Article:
Diet Management for Diabetics
Diabetic patients use three major eating plans as a way of controlling their blood sugar. The main purpose of these plans is to make sure that your body is receiving the required balance of fats, proteins and carbohydrates. Knowing how these foods will react with the blood sugar helps you to manage it better. A healthy diet should be monitored by both Type 1 and Type 2 diabetic patients.
When carbohydrates are taken in by the body, they immediately transform into glucose. This ranks them as the number one consideration when you are preparing your food plan. In all three major food plans, carbohydrates should amount to 15 grams. It is true that measuring foods is not an exact science, however many food packs already have these measurements displayed. A nutritionist could be of great value when setting up your meal plan. You can also use the internet to find out more about how to determine the required measurements.
The Exchange Plan groups the food into milk, meat, vegetables, starch, fruits and fats. It has the flexibility to swap one type of food listed for a similar type in order to get what you need. These food lists can be obtained from your nutritionist. More details can also be found on the internet. For those that are facing financial hardship, it may not be a very realistic plan. It requires you to have lots of variety of food at their disposal. If this plan is affordable, it will work very well for children and those adults who are very choosy with what they want to eat.
The Counting Carbohydrates Plan focuses on carbohydrates and how they affect the glucose levels in the body. Insulin is used to break down the carbohydrates in the body. The dosage of insulin needed to balance the mix should be advised by your doctor. Also you can use the internet to obtain more information on the uses of this plan. This plan requires careful tracking of carbohydrate intake. Your counts must be accurate. It is not appropriate for children, adolescents and depressed people. Submission of false information can lead to the wrong combination of carbohydrates and insulin. This can become very dangerous to your health.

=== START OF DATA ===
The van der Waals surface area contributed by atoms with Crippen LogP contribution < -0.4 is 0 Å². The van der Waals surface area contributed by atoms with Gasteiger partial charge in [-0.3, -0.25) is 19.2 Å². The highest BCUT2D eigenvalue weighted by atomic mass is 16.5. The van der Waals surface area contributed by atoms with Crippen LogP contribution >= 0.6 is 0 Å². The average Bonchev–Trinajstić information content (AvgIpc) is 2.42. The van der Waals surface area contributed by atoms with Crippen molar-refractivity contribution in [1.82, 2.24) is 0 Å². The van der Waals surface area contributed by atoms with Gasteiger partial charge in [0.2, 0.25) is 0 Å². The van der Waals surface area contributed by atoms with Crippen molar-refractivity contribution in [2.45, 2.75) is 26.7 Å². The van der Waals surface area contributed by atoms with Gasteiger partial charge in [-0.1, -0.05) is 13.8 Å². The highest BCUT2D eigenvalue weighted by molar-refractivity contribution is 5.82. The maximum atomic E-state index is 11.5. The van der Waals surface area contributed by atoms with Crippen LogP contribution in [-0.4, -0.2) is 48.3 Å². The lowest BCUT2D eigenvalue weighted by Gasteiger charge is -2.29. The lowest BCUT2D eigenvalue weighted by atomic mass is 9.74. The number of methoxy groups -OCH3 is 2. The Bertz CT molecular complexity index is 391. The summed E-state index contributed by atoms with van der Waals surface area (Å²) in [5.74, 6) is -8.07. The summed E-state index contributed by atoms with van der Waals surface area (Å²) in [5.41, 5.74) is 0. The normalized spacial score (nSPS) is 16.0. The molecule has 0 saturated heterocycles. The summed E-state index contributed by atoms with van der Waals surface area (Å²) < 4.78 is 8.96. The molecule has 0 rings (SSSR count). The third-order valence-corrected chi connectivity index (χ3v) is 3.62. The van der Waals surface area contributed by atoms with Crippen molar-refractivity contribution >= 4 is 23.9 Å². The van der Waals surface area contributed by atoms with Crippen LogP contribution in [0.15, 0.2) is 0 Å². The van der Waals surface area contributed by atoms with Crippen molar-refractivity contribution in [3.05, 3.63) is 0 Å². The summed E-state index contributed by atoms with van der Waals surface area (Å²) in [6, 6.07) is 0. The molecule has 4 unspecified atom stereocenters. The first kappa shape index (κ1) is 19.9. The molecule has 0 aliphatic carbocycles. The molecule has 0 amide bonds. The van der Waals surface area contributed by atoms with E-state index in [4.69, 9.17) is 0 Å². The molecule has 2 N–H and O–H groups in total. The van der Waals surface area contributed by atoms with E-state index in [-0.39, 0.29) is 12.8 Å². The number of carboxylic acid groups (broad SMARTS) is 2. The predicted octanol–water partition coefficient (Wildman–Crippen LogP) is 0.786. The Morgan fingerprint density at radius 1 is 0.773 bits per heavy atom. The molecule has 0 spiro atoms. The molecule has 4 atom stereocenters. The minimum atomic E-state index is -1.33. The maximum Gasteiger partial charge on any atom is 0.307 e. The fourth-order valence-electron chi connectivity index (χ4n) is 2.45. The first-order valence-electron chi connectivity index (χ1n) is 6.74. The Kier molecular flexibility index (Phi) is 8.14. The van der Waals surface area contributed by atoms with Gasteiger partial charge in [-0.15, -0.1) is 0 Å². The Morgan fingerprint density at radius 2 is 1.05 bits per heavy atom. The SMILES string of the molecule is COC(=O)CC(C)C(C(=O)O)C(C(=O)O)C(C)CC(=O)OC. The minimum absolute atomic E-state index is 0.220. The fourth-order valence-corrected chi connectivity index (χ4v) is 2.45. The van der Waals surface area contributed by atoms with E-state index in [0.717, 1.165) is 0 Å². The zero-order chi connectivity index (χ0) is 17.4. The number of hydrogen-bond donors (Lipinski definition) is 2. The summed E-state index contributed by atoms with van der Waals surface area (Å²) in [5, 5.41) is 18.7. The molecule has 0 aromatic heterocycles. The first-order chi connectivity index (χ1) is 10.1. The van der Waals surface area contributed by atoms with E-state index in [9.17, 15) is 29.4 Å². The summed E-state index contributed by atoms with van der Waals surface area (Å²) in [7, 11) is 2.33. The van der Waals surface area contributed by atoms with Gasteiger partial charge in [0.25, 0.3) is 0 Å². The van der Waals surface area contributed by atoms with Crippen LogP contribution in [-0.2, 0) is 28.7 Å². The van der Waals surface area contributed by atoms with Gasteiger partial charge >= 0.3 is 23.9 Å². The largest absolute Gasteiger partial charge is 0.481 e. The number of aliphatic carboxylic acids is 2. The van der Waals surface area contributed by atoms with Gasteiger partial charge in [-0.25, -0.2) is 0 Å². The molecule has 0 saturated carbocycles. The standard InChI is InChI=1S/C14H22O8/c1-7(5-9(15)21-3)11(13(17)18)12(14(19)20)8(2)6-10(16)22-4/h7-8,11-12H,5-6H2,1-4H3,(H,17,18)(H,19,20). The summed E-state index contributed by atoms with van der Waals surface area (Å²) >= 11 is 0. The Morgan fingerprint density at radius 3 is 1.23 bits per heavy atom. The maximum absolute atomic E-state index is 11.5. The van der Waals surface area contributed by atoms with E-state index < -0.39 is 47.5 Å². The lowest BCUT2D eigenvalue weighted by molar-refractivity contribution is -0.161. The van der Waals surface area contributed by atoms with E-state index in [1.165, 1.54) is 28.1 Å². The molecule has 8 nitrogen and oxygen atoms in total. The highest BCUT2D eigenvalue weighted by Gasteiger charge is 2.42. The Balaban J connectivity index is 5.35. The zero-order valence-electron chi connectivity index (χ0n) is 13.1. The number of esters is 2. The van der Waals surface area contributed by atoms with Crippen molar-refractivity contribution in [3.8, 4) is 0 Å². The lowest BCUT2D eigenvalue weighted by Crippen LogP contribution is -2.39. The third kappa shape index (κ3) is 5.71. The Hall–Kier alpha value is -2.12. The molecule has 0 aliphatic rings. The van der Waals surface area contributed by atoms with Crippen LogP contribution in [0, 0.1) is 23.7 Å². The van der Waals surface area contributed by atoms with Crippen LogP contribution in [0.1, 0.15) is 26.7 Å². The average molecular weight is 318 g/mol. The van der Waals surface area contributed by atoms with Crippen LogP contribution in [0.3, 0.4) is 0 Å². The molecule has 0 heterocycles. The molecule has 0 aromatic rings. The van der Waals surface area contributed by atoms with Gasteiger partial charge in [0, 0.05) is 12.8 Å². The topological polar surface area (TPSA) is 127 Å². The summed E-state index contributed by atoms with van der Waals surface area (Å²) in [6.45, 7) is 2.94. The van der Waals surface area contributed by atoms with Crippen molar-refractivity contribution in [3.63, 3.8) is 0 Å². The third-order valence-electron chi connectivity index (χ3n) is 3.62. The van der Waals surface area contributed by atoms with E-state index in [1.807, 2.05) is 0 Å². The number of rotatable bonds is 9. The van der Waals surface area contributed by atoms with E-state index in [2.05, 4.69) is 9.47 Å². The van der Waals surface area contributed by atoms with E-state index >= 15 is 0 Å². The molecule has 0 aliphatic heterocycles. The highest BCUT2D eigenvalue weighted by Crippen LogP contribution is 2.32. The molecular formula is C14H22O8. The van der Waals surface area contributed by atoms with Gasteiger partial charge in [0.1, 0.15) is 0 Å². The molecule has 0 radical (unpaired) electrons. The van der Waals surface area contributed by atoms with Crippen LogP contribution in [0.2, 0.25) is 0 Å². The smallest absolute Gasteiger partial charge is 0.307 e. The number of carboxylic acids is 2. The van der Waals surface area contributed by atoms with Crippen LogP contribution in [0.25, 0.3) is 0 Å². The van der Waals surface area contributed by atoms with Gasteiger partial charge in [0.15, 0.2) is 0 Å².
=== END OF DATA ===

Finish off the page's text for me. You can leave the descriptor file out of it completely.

The Continuous Carbohydrate Plan does not cause diabetic medication and insulin to vary each time you eat a meal. They remain the same. For this to be the case, the body intake for carbohydrates should be constant at each meal. This should also be accompanied by exercise. Find a nutritionist or ask your doctor to help you determine the quantity of carbohydrates to be eaten on a daily basis. This is perhaps the simplest plan for one to follow. You will need to develop a discipline in how much to eat. You should also be very diligent in exercising in order for this plan to give you the desired results.
Regardless of which of the above plans you choose, you should always keep careful records of your daily blood glucose monitoring. This will help ensure that your doctor has you on the correct treatment path.
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